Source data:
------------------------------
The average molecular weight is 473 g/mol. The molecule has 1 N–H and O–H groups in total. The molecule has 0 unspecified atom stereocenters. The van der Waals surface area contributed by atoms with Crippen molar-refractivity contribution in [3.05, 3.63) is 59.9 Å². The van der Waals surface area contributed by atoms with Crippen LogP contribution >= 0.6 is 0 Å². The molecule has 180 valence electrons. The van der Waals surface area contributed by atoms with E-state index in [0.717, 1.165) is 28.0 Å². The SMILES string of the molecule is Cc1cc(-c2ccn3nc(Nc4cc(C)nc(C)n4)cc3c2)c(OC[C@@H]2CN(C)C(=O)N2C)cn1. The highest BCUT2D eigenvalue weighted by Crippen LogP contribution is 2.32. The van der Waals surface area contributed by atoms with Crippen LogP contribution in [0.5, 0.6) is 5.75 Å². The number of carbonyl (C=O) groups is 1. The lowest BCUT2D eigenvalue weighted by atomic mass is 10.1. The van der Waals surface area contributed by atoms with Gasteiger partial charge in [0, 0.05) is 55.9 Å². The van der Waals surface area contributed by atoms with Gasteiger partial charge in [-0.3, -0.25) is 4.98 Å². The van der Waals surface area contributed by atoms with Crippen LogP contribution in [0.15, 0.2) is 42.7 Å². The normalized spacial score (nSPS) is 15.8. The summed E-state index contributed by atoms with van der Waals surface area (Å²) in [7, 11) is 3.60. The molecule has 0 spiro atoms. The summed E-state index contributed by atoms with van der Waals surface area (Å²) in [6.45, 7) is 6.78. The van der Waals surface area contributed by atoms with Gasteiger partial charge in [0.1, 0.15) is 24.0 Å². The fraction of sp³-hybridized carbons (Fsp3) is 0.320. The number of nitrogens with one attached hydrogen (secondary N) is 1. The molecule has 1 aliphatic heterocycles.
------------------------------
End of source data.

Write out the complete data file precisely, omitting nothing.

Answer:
The average molecular weight is 473 g/mol. The molecule has 1 N–H and O–H groups in total. The molecule has 0 unspecified atom stereocenters. The van der Waals surface area contributed by atoms with Crippen molar-refractivity contribution in [3.05, 3.63) is 59.9 Å². The van der Waals surface area contributed by atoms with Crippen LogP contribution >= 0.6 is 0 Å². The molecule has 180 valence electrons. The van der Waals surface area contributed by atoms with E-state index in [0.717, 1.165) is 28.0 Å². The SMILES string of the molecule is Cc1cc(-c2ccn3nc(Nc4cc(C)nc(C)n4)cc3c2)c(OC[C@@H]2CN(C)C(=O)N2C)cn1. The highest BCUT2D eigenvalue weighted by Crippen LogP contribution is 2.32. The van der Waals surface area contributed by atoms with Crippen LogP contribution in [0.5, 0.6) is 5.75 Å². The number of carbonyl (C=O) groups is 1. The lowest BCUT2D eigenvalue weighted by atomic mass is 10.1. The van der Waals surface area contributed by atoms with Gasteiger partial charge in [0, 0.05) is 55.9 Å². The van der Waals surface area contributed by atoms with Gasteiger partial charge in [-0.3, -0.25) is 4.98 Å². The van der Waals surface area contributed by atoms with Crippen LogP contribution in [0.15, 0.2) is 42.7 Å². The normalized spacial score (nSPS) is 15.8. The summed E-state index contributed by atoms with van der Waals surface area (Å²) in [7, 11) is 3.60. The molecule has 0 spiro atoms. The summed E-state index contributed by atoms with van der Waals surface area (Å²) in [6.45, 7) is 6.78. The van der Waals surface area contributed by atoms with Gasteiger partial charge in [0.1, 0.15) is 24.0 Å². The fraction of sp³-hybridized carbons (Fsp3) is 0.320. The number of nitrogens with one attached hydrogen (secondary N) is 1. The molecule has 1 aliphatic heterocycles.